An American Kaddish


by: Daniel Stein Kokin on November 2nd, 2018 | 1 Comment »


Yitgadal ve’yitkadash sh’mei raba.

Columbine (1999; 13, 24)*

B’alma di v’ra khir’utei,

Santana (2001; 2, 13)

v’yamlikh malkhutei,

Red Lake (2005; 9, 5)

b’ḥayeikhon u-v’yomeikhon,

West Nickel Mines (2006; 5, 5)

u-v’ḥayei d’khol beit yisrael,

Virginia Tech (2007; 33, 17)

ba-agala u-vi-z’man kariv,

Fort Hood (2009; 14, 33)

v’imru amen.

Y’hei sh’mei raba m’vorakh l’alam u’l'almei almaya.

Yitbarakh v’yishtabaḥ v’yitpa’ar v’yitromam v’yitnasei,

Sandy Hook (2012; 28, 2)

v’yit-hadar v’yit’aleh v’yit-halal,

Aurora (2012; 12, 70)

sh’mei d’kudsha, brikh hu.

Washington Navy Yard (2013; 13, 8)

L’ela min kol birkhata v’shirata,

San Bernardino (2015; 16, 24)

tushb’ḥata v’neḥemata

Charleston (2015; 9, 1)

da-amiran b’alma,

Umpqua (2015; 10, 8)

v’imru amen.

Y’hei sh’lama raba min sh’maya,

Orlando (2017; 50, 58)

v’ḥayim aleinu v’al kol yisrael,

Las Vegas (2017; 59, 851)

v’al kol yoshvei teiveil,

Sutherland Springs (2017; 27, 20)

v’imru amen.

Oseh shalom bi-m’romav,

Stoneman Douglas (2018; 17, 17)

hu ya’aseh shalom

Santa Fe (2018; 10, 13*)

aleinu v’al kol yisrael v’al kol yoshvei teiveil,

Pittsburgh (2018; 11, 6)

v’imru amen.


* The numbers in parentheses refer to the date of the mass shooting; the number of people killed, and the number of people injured.


Based in Berlin, Daniel Stein Kokin teaches Jewish Studies at the University of Greifswald in Germany and is currently back in his hometown Los Angeles as a visiting professor of Israel Studies at UCLA.

My Dinner with the Devil (a short story)


by: on October 31st, 2018 | 1 Comment »

He was a tall, dark, and handsome stranger standing in front of me in the grocery store line. He was “Oh my goodness fine.” But, I was cool, thumbing through a special edition of Rolling Stone about John Lennon.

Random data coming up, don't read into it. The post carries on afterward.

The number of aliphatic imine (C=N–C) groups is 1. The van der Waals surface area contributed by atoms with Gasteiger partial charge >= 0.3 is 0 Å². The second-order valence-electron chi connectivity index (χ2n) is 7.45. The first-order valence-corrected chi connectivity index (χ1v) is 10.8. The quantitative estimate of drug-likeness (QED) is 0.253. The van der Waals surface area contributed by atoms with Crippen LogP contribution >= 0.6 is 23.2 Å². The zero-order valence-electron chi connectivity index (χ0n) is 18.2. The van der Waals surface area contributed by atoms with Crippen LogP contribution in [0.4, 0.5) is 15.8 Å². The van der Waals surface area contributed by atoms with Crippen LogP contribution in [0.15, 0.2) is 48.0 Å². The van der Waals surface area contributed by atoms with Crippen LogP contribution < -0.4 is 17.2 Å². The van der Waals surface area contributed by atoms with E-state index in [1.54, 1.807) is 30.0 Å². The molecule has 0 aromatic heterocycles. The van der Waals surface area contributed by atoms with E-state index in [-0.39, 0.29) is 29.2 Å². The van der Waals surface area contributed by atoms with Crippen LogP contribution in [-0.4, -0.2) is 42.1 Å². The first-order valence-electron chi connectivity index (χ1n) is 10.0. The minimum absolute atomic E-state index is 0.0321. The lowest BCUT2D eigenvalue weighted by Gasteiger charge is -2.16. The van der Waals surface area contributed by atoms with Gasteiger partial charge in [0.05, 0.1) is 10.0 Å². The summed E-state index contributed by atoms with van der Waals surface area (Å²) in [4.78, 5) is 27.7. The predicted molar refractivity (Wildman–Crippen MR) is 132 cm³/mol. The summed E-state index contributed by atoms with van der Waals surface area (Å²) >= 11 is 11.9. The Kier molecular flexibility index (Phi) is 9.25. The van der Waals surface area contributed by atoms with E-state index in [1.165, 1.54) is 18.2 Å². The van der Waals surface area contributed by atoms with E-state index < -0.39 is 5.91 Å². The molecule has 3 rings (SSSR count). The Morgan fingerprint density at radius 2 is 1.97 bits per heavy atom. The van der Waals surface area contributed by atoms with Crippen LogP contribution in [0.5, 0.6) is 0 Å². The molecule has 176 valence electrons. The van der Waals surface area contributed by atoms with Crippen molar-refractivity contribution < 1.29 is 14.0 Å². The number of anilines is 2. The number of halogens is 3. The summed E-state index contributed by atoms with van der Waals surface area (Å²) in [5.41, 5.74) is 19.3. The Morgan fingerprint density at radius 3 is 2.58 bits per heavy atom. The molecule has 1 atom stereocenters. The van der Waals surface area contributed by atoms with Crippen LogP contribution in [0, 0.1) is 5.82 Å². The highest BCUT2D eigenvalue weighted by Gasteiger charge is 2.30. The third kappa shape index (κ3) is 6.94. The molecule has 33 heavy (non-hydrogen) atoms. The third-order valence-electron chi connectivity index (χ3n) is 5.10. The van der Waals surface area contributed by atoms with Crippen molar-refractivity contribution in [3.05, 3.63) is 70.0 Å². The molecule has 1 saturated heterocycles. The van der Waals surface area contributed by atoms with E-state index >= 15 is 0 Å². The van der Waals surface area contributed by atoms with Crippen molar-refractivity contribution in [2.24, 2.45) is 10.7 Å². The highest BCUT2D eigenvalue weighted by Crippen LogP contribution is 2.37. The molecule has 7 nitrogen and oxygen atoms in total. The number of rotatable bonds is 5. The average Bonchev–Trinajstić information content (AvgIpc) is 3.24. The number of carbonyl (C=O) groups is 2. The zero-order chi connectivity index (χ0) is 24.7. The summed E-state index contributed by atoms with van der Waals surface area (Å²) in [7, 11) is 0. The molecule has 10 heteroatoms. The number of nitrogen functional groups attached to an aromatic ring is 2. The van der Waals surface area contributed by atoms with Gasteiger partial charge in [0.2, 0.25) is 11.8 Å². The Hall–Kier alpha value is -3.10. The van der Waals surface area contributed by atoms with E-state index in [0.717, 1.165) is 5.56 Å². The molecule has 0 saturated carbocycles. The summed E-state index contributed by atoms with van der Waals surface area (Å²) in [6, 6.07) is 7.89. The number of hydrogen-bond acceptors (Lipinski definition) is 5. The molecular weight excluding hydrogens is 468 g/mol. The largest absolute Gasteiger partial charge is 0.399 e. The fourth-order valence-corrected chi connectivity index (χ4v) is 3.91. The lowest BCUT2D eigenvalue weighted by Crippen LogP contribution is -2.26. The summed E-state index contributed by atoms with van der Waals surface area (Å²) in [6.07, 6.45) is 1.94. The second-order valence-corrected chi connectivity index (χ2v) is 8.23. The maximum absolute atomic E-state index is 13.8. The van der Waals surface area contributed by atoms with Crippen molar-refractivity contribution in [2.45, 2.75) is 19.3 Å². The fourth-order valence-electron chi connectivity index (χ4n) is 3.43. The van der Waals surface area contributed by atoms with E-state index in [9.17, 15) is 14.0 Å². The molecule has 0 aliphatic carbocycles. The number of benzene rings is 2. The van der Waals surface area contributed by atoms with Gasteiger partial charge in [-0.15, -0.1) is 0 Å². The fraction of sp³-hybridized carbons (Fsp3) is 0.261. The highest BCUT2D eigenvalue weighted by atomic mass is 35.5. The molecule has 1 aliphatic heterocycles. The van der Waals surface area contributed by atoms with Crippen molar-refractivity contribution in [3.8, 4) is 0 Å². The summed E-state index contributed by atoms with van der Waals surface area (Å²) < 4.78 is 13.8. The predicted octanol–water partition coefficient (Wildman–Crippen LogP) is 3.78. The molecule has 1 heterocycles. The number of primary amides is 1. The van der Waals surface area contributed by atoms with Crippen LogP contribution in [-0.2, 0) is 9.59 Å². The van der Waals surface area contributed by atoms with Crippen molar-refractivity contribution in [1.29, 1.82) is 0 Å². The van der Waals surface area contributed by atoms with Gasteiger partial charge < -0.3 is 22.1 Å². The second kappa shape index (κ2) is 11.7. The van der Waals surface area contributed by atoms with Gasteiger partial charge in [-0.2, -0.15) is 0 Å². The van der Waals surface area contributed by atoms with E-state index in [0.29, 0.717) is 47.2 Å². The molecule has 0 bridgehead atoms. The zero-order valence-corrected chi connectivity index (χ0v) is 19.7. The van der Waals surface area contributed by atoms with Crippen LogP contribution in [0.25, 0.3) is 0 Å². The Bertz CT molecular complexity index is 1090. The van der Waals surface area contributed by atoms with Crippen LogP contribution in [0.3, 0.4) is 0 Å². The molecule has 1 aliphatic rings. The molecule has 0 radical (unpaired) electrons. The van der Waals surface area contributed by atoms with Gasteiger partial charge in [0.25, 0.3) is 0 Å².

The man said something out loud, and I looked up. He seemed to be reciting his grocery list.

“Excuse me,” I said.

“Oh no. It’s nothing. I am talking to myself,” he said.

“That’s fine. As long as you do not answer yourself, you are ok,” I said looking back at the magazine.

“And if I do answer myself?” he asked.

“Then I would suggest to you that you seek professional help.”

We both laughed.

“I suppose that may not be a bad idea,” he said.

“Absolutely not,” I replied. “More people in the United States of America ought to seek professional help. If you are not already crazy, this country, especially now, will make you crazy.”

“Sign of the times,” he said.

“Look around. Violence, drug and alcohol abuse. We all need to have a mental health primary care doc the same say we have a physical primary care doc,” I said.

“I think you may be right,” he said. “Are you a Beatles fan?” he asked noticing the magazine.

“”I am,” I said. “I am especially interested in John and his opposition to war in general and to the Vietnam War in particular.”

The line had moved forward, and he not only paid for his groceries but he paid for mine as well. I protested, but he insisted. So, I just said thank you.

As we were leaving the store, he asked me out to dinner, saying he would like to talk some more about my ideas on war and peace and John Lennon. My shields went up. I was at once wary and intrigued. What is the deal with this handsome stranger who just paid for my groceries?

“You ought to know that I am a personally conservative and politically radical,” I said. This was my way of saying that he had not bought a sexual encounter.

“That sounds interesting,” he said. “I tell you what: let me give you the name of a restaurant that I like and if you want to join me for dinner, say Saturday night around 6, then come. If you do not come, I will not be hurt.”

He did not ask for my number. He did not say that he would text me. He reached into his pocket, pulled out a small notebook and a very expensive pen and wrote down the name and address of a very expensive downtown restaurant. He handed me the paper with a smile. A beguiling, charismatic, intriguing smile.

“I will think about it,” I said. “What is your name?” I asked.

“Belial Set,” he replied.

I told him my name. We shook hands and parted ways.

“Belial Set,” I thought. “This is a strange name.” I said it to myself a few times because I did not want to forget. The moment I got home, I would Google him.